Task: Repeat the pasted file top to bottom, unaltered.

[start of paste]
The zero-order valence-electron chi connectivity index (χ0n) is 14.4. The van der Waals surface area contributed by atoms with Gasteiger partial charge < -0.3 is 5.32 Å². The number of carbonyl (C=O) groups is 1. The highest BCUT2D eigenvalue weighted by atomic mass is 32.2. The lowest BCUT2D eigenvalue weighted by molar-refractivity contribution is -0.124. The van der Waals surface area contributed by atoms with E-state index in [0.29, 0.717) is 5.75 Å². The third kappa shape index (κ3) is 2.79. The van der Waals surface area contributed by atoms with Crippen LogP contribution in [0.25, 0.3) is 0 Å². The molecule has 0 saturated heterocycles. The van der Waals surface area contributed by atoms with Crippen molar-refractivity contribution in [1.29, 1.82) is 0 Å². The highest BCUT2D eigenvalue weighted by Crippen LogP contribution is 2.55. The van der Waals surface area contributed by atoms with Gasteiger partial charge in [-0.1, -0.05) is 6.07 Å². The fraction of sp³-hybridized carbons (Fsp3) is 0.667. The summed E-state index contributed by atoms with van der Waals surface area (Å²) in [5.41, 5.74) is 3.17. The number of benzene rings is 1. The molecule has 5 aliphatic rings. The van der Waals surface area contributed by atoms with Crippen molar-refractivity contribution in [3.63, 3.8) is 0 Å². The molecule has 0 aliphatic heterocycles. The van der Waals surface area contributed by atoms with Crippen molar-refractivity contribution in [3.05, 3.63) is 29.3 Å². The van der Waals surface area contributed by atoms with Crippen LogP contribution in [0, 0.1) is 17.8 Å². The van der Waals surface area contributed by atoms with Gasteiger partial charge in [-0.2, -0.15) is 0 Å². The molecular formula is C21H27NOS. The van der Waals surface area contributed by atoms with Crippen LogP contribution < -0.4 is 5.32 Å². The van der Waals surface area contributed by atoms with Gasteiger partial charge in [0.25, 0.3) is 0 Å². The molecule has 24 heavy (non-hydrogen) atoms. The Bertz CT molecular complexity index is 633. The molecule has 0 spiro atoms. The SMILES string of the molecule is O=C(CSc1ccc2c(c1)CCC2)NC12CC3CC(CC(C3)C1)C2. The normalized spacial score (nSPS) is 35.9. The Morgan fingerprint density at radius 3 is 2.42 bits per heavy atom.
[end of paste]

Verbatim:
The zero-order valence-electron chi connectivity index (χ0n) is 14.4. The van der Waals surface area contributed by atoms with Gasteiger partial charge < -0.3 is 5.32 Å². The number of carbonyl (C=O) groups is 1. The highest BCUT2D eigenvalue weighted by atomic mass is 32.2. The lowest BCUT2D eigenvalue weighted by molar-refractivity contribution is -0.124. The van der Waals surface area contributed by atoms with E-state index in [0.29, 0.717) is 5.75 Å². The third kappa shape index (κ3) is 2.79. The van der Waals surface area contributed by atoms with Crippen LogP contribution in [0.25, 0.3) is 0 Å². The molecule has 0 saturated heterocycles. The van der Waals surface area contributed by atoms with Crippen molar-refractivity contribution in [1.29, 1.82) is 0 Å². The highest BCUT2D eigenvalue weighted by Crippen LogP contribution is 2.55. The van der Waals surface area contributed by atoms with Gasteiger partial charge in [-0.1, -0.05) is 6.07 Å². The fraction of sp³-hybridized carbons (Fsp3) is 0.667. The summed E-state index contributed by atoms with van der Waals surface area (Å²) in [5.41, 5.74) is 3.17. The number of benzene rings is 1. The molecule has 5 aliphatic rings. The van der Waals surface area contributed by atoms with Crippen molar-refractivity contribution in [3.63, 3.8) is 0 Å². The molecule has 0 aliphatic heterocycles. The van der Waals surface area contributed by atoms with Crippen molar-refractivity contribution in [3.05, 3.63) is 29.3 Å². The van der Waals surface area contributed by atoms with Crippen LogP contribution in [0, 0.1) is 17.8 Å². The van der Waals surface area contributed by atoms with Gasteiger partial charge in [-0.2, -0.15) is 0 Å². The molecular formula is C21H27NOS. The van der Waals surface area contributed by atoms with Crippen LogP contribution < -0.4 is 5.32 Å². The van der Waals surface area contributed by atoms with Gasteiger partial charge in [0.25, 0.3) is 0 Å². The molecule has 24 heavy (non-hydrogen) atoms. The Bertz CT molecular complexity index is 633. The molecule has 0 spiro atoms. The SMILES string of the molecule is O=C(CSc1ccc2c(c1)CCC2)NC12CC3CC(CC(C3)C1)C2. The normalized spacial score (nSPS) is 35.9. The Morgan fingerprint density at radius 3 is 2.42 bits per heavy atom.